A new kind of festive
What does it look like to start over again during the festive season?
It looks like my husband and I making our annual trip to the Belfast International Market one last time before we made the move back to the States. It looks like a house full of moving boxes, barely unpacked, sitting next to your kitchen table as you eat a simple Christmas lunch that was as much effort as you could muster up after a crazy work week and moving house. It looks like finding the Christmas ornaments a few days before Christmas and half-heartedly hanging them on the tree so your children have a tree to admire. It looks like my mom putting up the Christmas tree by herself, accentuating the absence of the love of her life. It looks like my brother reading the Christmas story, instead of my sweet father. It looks like years of my husband and his brothers wrapping presents for their mom, hoping that she knows how much their dad would have wanted to shower her with sweet, thoughtful gifts.
All of these moments point towards the one constant in life—change. Some changes we anticipate. Others take us by surprise. I think that is why people love traditions so much. We create special ways of celebrating and remembering certain times so that we have anchoring points throughout our rapidly changing lives. We all want something constant in our life but often unplanned and unexpected events happen, disrupting the consistent streak. All of the sudden, life as we know it has changed forever.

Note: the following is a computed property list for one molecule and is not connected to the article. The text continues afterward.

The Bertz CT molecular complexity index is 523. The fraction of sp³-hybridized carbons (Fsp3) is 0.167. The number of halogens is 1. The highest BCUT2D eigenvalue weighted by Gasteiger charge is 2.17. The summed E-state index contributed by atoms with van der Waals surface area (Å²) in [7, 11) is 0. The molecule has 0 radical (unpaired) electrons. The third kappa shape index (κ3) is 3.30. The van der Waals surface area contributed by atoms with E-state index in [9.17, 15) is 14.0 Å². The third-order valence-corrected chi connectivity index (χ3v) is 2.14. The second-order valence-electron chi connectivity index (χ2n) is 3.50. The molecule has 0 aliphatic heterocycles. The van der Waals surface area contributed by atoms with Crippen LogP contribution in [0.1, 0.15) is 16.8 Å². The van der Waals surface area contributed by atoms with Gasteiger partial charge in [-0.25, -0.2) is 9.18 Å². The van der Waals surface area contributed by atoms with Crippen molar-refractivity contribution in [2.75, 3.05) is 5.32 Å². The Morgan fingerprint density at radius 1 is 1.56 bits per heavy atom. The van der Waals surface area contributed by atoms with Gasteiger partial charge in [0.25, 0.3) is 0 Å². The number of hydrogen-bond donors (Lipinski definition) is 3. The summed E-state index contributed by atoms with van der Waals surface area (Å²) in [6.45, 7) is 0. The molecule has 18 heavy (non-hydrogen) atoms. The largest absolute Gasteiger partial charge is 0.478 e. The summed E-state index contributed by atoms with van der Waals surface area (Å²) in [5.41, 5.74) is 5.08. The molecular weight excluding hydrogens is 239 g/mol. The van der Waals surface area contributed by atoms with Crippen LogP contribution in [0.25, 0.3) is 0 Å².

Now that I’m a parent, I see what my parents did with new eyes. I want to know the ‘why’ behind the choices they made. Why did my mom always want to listen to The Nutcracker soundtrack while we put up the Christmas tree? Why did my parents want to be a part of their neighborhood display of carolers ushering in the singing of Christmas songs with a huge, wooden painted display? Why do most of us use those classic chocolate advent calendars for our kids to mark the days leading up to Christmas? The list goes on.
I think deep down all of us want connection. We want to share the things we enjoy most about the holiday season with our families in hopes of forming ties that last. However, my holiday season looks very different now than it did when I was a kid. I would venture to say it’s the same for most of us. The shared moments of celebration have shifted, some have come to an end simply because a parent has passed away or we have moved to a new place. These changes make me pause and ponder the festive season in a new way. The old ways of connection may no longer be available.
So this year, instead of focusing so much on decorations, activities, and things that may not always be there, I am turning my attention inward towards what I can always carry with me. This year, for the festive season, I want to remember the unconditional love of my parents, and in turn, love my family unconditionally. I want to practice kindness this holiday season because you can do it anywhere, at any time. I want to be present with the people in my life, enhancing the moments I have with my loved ones that will most likely make the season feel richer because I will remember it more. My hope is that no matter where we are, what traditions we connect with, that somehow it lasts. By making such a subtle change, we will sew a thread through our life and family history that will be passed on long after we are gone.
Breanna Chud is a wife, mother, author, and adventurer. She resides in the Pacific Northwest with her husband and their twin sons. She enjoys working at Purpose Boutique, writing as often as she can, nestling into her cozy home, and pursuing the outdoors. She self-published her first book The Heart Wants What the Heart Wants in 2018 about her very personal journey through infertility. Breanna loves searching for the tiny, meaningful moments of daily life that often go missed in our fast-paced lives.
Find her book on Amazon, follow her blog breannajochud.wordpress.com, @breannachud on Instagram, @breannajochud on Facebook.